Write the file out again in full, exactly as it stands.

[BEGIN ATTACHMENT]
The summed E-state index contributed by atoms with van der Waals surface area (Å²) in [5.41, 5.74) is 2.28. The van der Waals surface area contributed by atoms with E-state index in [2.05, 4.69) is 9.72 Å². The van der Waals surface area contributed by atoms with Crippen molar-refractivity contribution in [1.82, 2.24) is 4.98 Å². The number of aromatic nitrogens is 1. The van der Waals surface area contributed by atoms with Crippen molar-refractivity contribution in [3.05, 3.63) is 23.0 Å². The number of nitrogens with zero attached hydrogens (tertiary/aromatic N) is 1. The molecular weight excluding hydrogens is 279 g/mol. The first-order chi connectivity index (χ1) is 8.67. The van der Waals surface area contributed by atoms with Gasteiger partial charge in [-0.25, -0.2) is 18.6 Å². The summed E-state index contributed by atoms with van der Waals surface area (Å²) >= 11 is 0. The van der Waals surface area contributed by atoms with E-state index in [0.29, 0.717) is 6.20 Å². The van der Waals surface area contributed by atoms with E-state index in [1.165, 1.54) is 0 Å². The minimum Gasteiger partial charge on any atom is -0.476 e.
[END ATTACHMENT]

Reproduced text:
The summed E-state index contributed by atoms with van der Waals surface area (Å²) in [5.41, 5.74) is 2.28. The van der Waals surface area contributed by atoms with E-state index in [2.05, 4.69) is 9.72 Å². The van der Waals surface area contributed by atoms with Crippen molar-refractivity contribution in [1.82, 2.24) is 4.98 Å². The number of aromatic nitrogens is 1. The van der Waals surface area contributed by atoms with Crippen molar-refractivity contribution in [3.05, 3.63) is 23.0 Å². The number of nitrogens with zero attached hydrogens (tertiary/aromatic N) is 1. The molecular weight excluding hydrogens is 279 g/mol. The first-order chi connectivity index (χ1) is 8.67. The van der Waals surface area contributed by atoms with Gasteiger partial charge in [-0.25, -0.2) is 18.6 Å². The summed E-state index contributed by atoms with van der Waals surface area (Å²) >= 11 is 0. The van der Waals surface area contributed by atoms with E-state index in [0.29, 0.717) is 6.20 Å². The van der Waals surface area contributed by atoms with E-state index in [1.165, 1.54) is 0 Å². The minimum Gasteiger partial charge on any atom is -0.476 e.